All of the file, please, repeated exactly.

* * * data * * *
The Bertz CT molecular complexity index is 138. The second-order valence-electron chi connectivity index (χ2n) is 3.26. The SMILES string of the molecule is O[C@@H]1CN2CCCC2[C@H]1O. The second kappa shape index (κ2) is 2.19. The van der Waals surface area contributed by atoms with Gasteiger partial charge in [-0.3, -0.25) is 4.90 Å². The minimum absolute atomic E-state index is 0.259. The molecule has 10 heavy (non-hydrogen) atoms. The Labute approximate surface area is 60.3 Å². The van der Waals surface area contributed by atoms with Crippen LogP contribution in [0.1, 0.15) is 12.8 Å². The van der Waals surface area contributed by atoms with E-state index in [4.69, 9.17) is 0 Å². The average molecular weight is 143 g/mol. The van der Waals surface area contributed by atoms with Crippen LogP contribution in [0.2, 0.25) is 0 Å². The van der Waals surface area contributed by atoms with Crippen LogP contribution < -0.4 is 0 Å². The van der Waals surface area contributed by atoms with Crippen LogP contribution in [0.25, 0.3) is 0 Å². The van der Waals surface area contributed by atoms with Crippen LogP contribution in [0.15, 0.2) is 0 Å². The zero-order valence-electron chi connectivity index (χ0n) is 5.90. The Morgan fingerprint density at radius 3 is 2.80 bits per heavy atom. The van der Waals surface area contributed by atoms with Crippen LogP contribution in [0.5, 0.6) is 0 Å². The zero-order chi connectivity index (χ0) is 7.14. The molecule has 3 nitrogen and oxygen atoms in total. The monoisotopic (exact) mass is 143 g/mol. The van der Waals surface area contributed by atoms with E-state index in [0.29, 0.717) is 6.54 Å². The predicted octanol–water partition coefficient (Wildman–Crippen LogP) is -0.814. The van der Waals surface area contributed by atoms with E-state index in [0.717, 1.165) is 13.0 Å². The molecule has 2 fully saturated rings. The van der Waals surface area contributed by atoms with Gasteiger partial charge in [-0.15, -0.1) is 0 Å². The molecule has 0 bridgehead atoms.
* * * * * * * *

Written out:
The Bertz CT molecular complexity index is 138. The second-order valence-electron chi connectivity index (χ2n) is 3.26. The SMILES string of the molecule is O[C@@H]1CN2CCCC2[C@H]1O. The second kappa shape index (κ2) is 2.19. The van der Waals surface area contributed by atoms with Gasteiger partial charge in [-0.3, -0.25) is 4.90 Å². The minimum absolute atomic E-state index is 0.259. The molecule has 10 heavy (non-hydrogen) atoms. The Labute approximate surface area is 60.3 Å². The van der Waals surface area contributed by atoms with Crippen LogP contribution in [0.1, 0.15) is 12.8 Å². The van der Waals surface area contributed by atoms with E-state index in [4.69, 9.17) is 0 Å². The average molecular weight is 143 g/mol. The van der Waals surface area contributed by atoms with Crippen LogP contribution in [0.2, 0.25) is 0 Å². The van der Waals surface area contributed by atoms with Crippen LogP contribution < -0.4 is 0 Å². The van der Waals surface area contributed by atoms with Crippen LogP contribution in [0.25, 0.3) is 0 Å². The van der Waals surface area contributed by atoms with Crippen LogP contribution in [0.15, 0.2) is 0 Å². The zero-order valence-electron chi connectivity index (χ0n) is 5.90. The Morgan fingerprint density at radius 3 is 2.80 bits per heavy atom. The van der Waals surface area contributed by atoms with Crippen LogP contribution in [0.5, 0.6) is 0 Å². The zero-order chi connectivity index (χ0) is 7.14. The molecule has 3 nitrogen and oxygen atoms in total. The monoisotopic (exact) mass is 143 g/mol. The van der Waals surface area contributed by atoms with E-state index in [0.29, 0.717) is 6.54 Å². The predicted octanol–water partition coefficient (Wildman–Crippen LogP) is -0.814. The van der Waals surface area contributed by atoms with E-state index in [0.717, 1.165) is 13.0 Å². The molecule has 2 fully saturated rings. The van der Waals surface area contributed by atoms with Gasteiger partial charge in [-0.15, -0.1) is 0 Å². The molecule has 0 bridgehead atoms.